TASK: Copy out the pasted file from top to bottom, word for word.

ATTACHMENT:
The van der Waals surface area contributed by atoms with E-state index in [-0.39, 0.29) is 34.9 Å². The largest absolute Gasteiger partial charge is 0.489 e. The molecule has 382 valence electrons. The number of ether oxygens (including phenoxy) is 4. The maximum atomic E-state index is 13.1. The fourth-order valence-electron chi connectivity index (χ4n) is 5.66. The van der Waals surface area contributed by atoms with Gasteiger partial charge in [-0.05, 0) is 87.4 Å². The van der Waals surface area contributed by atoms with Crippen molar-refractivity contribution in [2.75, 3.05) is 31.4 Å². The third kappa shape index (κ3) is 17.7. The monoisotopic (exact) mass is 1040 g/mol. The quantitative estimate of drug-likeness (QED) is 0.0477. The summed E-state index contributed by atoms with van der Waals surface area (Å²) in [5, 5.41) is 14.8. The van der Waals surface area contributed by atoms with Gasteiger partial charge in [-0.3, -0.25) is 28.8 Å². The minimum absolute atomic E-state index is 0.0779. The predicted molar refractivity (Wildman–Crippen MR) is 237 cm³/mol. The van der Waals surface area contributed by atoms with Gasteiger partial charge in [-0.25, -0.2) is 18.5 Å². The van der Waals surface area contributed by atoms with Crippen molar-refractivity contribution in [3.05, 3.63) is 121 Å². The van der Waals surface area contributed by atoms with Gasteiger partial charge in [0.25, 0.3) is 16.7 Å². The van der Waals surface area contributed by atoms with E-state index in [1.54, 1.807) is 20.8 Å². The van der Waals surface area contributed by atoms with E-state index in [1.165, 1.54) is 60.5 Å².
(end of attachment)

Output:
The van der Waals surface area contributed by atoms with E-state index in [-0.39, 0.29) is 34.9 Å². The largest absolute Gasteiger partial charge is 0.489 e. The molecule has 382 valence electrons. The number of ether oxygens (including phenoxy) is 4. The maximum atomic E-state index is 13.1. The fourth-order valence-electron chi connectivity index (χ4n) is 5.66. The van der Waals surface area contributed by atoms with Gasteiger partial charge in [-0.05, 0) is 87.4 Å². The van der Waals surface area contributed by atoms with Crippen molar-refractivity contribution in [2.75, 3.05) is 31.4 Å². The third kappa shape index (κ3) is 17.7. The monoisotopic (exact) mass is 1040 g/mol. The quantitative estimate of drug-likeness (QED) is 0.0477. The summed E-state index contributed by atoms with van der Waals surface area (Å²) in [5, 5.41) is 14.8. The van der Waals surface area contributed by atoms with Gasteiger partial charge in [-0.3, -0.25) is 28.8 Å². The minimum absolute atomic E-state index is 0.0779. The predicted molar refractivity (Wildman–Crippen MR) is 237 cm³/mol. The van der Waals surface area contributed by atoms with Gasteiger partial charge in [-0.25, -0.2) is 18.5 Å². The van der Waals surface area contributed by atoms with Crippen molar-refractivity contribution in [3.05, 3.63) is 121 Å². The van der Waals surface area contributed by atoms with Gasteiger partial charge in [0.25, 0.3) is 16.7 Å². The van der Waals surface area contributed by atoms with E-state index in [1.54, 1.807) is 20.8 Å². The van der Waals surface area contributed by atoms with E-state index in [1.165, 1.54) is 60.5 Å².